A microscopic piece of heraldry necessarily stands condemned, because it merely pretends to hint that the owner thinks himself a person of distinction, instead of performing the true function of enabling the casual observer to identify the owner. Monograms and unostentatious heraldry are therefor the badge of the parvenu, and such heraldry is usually bogus. Genuine arms are almost always displayed boldly and beautifully at every possible opportunity, indoors and out. --
Thomas Innes of Learney, Scots Heraldry, pp. 161-162
I'm an Academic Herald. I'm not a "real" herald; I don't register people's coats of arms (though I can certainly suggest designs for those who might be interested). What I do is study, research, teach, and write about heraldry. And I like to share what I have learned about heraldry, hence this blog. I hope that you'll find it informative, interesting at least occasionally, and worth your time to come back. Got a question? Comments? Feel free to let me know. I'd love to hear from you. You can find my contact information in my Profile.
I ran across a recent discussion about the coat of arms of Jan van Abbenbroek in The Netherlands, which appear in an old armorial, the Wape...
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Monday, June 26, 2017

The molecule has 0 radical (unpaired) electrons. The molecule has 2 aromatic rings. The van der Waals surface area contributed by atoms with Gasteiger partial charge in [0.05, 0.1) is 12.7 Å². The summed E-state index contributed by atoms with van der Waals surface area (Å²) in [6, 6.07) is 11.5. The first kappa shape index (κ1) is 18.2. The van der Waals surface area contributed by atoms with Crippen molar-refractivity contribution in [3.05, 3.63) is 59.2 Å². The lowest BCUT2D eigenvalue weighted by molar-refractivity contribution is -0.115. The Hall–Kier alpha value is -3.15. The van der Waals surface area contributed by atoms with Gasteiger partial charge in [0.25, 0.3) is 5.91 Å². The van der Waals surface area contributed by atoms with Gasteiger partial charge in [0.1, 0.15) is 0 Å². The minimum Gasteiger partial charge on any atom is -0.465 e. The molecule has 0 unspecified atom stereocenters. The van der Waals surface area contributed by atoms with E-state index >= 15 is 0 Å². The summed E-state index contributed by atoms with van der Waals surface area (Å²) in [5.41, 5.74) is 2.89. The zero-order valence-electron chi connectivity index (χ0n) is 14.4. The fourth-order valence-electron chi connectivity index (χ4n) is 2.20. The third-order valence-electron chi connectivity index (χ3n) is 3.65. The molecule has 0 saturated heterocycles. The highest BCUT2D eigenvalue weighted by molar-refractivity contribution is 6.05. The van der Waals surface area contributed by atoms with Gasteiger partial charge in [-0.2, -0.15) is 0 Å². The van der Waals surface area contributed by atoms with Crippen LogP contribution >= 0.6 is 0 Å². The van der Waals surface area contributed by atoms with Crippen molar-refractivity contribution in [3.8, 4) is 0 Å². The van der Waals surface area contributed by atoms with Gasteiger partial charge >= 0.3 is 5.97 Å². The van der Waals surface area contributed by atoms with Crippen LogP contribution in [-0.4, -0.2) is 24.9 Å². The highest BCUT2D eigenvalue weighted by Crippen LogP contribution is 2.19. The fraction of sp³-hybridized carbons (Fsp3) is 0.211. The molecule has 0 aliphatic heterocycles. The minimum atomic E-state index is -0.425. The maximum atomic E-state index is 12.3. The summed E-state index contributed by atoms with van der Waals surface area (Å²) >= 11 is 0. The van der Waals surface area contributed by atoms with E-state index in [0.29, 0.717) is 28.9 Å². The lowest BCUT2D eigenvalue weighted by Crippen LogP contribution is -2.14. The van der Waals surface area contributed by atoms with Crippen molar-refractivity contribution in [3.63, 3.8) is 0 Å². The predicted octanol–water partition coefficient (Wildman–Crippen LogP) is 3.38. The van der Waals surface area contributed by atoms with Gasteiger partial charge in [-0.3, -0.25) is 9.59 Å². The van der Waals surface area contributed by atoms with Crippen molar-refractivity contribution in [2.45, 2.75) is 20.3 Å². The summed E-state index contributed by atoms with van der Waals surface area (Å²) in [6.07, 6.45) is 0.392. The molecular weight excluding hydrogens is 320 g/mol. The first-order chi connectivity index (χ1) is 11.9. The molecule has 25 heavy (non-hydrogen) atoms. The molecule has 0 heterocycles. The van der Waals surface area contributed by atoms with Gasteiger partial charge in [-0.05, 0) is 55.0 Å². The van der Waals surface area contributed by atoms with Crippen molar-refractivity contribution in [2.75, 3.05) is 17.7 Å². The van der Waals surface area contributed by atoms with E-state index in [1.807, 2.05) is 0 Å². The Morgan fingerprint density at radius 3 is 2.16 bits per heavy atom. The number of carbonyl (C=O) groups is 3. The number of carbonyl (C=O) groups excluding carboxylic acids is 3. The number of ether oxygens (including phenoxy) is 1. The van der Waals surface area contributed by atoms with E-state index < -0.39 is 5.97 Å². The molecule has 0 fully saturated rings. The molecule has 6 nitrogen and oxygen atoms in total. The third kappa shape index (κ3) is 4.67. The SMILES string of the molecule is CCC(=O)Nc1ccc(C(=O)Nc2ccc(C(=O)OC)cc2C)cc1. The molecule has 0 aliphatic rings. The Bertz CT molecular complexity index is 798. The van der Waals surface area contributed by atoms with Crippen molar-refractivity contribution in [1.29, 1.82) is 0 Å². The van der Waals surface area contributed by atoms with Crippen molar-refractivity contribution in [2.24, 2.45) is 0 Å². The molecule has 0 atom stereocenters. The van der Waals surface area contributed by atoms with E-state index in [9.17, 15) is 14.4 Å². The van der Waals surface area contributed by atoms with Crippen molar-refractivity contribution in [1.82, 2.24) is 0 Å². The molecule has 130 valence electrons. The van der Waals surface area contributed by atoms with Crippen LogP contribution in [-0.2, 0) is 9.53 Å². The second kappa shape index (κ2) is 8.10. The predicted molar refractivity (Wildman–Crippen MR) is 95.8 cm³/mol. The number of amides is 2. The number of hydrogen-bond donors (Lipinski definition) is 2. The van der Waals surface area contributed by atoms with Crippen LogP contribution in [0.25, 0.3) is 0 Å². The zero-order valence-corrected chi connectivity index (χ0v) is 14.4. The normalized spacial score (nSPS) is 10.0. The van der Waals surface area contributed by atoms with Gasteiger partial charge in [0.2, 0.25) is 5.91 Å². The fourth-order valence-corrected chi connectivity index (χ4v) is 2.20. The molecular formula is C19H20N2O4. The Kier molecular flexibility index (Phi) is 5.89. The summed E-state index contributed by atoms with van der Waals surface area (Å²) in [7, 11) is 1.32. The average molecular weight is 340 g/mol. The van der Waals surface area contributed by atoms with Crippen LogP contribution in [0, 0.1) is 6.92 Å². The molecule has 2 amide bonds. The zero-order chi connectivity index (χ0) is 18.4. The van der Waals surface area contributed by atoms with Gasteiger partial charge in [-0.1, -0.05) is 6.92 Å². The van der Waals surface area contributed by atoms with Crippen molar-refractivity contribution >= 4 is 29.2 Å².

A Piece of Heraldic Serendipity
It never really ceases to amaze me, that I seem to run across coats of arms and heraldic pieces wherever I go. Even when I'm just visiting a local antique store looking for something else entirely having no relationship at all to heraldry.
The most recent example of this was last Friday, when my wife and I went to an antique shop because they were having a big sale and we're in the market for a nice painting or other piece of art to fill in the big blank area over the television. We've been looking for a little while now. We haven't found what we're looking for yet (though we have seen a couple that we rated as "almost, but not quite"), but we're pretty sure we'll know it when we see it.
But while wandering about the place looking at paintings, etc., I saw this in a display case.
It's a three-handled tankard with the arms/crest/logo of the Boston Athletic Association and the date 1887 on it.
The BAA was established on March 15, 1887, and is one of the oldest athletic clubs in the country. It is probably best-known for its organization and sponsorship of the annual Boston Marathon beginning in 1897.
The BAA's logo is a blue shield with a gold unicorn's head erased atop a torse. Above is the one found on the tankard, and below is the one that the BAA uses on its website today.
As an heraldic purist, that they put a crest on the shield irks me, but I don't think that the modern version is an improvement, having the unicorn's horn project outside the shield and with the "B.A.A." banner (which at most should be placed under the shield like a motto scroll) overlying the shield.
Still, it's a comparatively simple design, and it uses a real unicorn's head and not just a horse's head with a horn attached to its forehead, so I think I'd give them reasonably high marks for the attempt at making it heraldic. The concept isn't bad, but it ends up missing the "this is good heraldry" mark by a fair bit.
Still, it was an interesting piece of heraldic art to run across while looking for something entirely different!